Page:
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Chinese investors to head to Europe: report

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(BEIJING) - The Chinese government will lead an investment delegation to Europe next year as debt-laden eurozone countries open their doors to much-needed help from Beijing, state media said Tuesday.

Commerce Minister Chen Deming announced the trip after the head of China's $400 billion sovereign wealth fund said it was keen to invest in European and US infrastructure -- a move welcomed by British authorities.

"Some European countries are facing a debt crisis and hope to convert their assets to cash, so we will push forward more Chinese companies to acquire European enterprises," the Global Times quoted Chen as saying.

But Chen warned that Chinese companies faced challenges investing overseas and called on US and European authorities to further open up their markets and remove unnecessary hurdles and barriers.

"We are willing to further open up our market, such as the financial sector, but other economies must be more open to us in return," he said.

The report did not say when the delegation would go to Europe or which countries it would visit.

European leaders have been calling on China, the world's second largest economy, to help struggling eurozone countries by contributing to a bailout fund, but so far Beijing has not made a firm commitment.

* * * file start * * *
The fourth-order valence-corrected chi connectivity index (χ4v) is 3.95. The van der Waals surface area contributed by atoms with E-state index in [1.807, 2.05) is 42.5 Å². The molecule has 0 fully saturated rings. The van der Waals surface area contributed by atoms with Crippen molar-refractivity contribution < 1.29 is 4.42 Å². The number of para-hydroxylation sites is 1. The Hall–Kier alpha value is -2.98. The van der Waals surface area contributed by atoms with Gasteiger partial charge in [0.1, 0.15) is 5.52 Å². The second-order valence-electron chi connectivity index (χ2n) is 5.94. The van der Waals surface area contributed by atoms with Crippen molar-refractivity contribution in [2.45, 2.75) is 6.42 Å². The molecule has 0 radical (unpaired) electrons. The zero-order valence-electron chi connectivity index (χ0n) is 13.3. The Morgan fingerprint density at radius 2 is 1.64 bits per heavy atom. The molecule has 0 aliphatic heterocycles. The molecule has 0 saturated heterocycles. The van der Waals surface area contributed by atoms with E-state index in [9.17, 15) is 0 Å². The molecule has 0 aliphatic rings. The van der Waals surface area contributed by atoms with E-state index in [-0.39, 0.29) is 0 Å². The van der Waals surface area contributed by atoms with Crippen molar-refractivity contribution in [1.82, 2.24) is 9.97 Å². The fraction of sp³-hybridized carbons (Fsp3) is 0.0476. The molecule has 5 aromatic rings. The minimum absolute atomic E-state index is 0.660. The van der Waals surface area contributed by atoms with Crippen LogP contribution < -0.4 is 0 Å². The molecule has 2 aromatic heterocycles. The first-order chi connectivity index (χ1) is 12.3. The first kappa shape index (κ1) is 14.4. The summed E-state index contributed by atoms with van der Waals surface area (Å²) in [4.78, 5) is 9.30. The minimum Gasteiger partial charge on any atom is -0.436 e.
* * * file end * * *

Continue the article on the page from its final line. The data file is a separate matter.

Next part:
A move to help developed European countries would be a hard sell for Communist Party leaders in a country where millions of people live in poverty and inflation and soaring housing costs are straining household budgets.

China has also been burned before on risky overseas investment. It bought stakes in investment bank Morgan Stanley and asset management firm Blackstone only to see values collapse in the 2008 global financial crisis.

China Investment Corporation chairman Lou Jiwei wrote in Britain's Financial Times on Monday that the company was keen to invest in overseas infrastructure projects.

CIC was set up in 2007 to invest some of China's massive foreign exchange reserves -- the world's largest at $3.2017 trillion at the end of September -- partly to gain better returns.

Britain's Chief Secretary to the Treasury Danny Alexander welcomed the prospect, saying Chinese investment would represent a "very significant boost" to the ailing economy.


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